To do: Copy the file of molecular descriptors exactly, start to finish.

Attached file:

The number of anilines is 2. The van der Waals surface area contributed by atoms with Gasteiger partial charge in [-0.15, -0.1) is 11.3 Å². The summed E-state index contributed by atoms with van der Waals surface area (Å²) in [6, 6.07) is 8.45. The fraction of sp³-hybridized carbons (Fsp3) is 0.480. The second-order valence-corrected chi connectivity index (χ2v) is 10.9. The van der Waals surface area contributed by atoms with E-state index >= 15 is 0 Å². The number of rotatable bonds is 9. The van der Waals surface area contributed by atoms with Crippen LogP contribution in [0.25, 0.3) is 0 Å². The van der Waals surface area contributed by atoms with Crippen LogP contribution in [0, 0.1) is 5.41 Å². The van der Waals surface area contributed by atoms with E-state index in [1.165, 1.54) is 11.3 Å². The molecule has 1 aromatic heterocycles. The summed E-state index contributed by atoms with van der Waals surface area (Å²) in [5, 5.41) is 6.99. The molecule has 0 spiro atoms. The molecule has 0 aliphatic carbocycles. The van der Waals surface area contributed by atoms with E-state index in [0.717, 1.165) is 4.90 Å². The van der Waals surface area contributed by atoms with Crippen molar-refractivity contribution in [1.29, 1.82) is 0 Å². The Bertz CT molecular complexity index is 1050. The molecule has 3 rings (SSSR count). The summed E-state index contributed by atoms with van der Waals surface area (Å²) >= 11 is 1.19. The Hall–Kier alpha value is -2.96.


The number of anilines is 2. The van der Waals surface area contributed by atoms with Gasteiger partial charge in [-0.15, -0.1) is 11.3 Å². The summed E-state index contributed by atoms with van der Waals surface area (Å²) in [6, 6.07) is 8.45. The fraction of sp³-hybridized carbons (Fsp3) is 0.480. The second-order valence-corrected chi connectivity index (χ2v) is 10.9. The van der Waals surface area contributed by atoms with E-state index >= 15 is 0 Å². The number of rotatable bonds is 9. The van der Waals surface area contributed by atoms with Crippen LogP contribution in [0.25, 0.3) is 0 Å². The van der Waals surface area contributed by atoms with Crippen LogP contribution in [0, 0.1) is 5.41 Å². The van der Waals surface area contributed by atoms with E-state index in [1.165, 1.54) is 11.3 Å². The molecule has 1 aromatic heterocycles. The summed E-state index contributed by atoms with van der Waals surface area (Å²) in [5, 5.41) is 6.99. The molecule has 0 spiro atoms. The molecule has 0 aliphatic carbocycles. The van der Waals surface area contributed by atoms with E-state index in [0.717, 1.165) is 4.90 Å². The van der Waals surface area contributed by atoms with Crippen molar-refractivity contribution in [1.29, 1.82) is 0 Å². The Bertz CT molecular complexity index is 1050. The molecule has 3 rings (SSSR count). The summed E-state index contributed by atoms with van der Waals surface area (Å²) >= 11 is 1.19. The Hall–Kier alpha value is -2.96.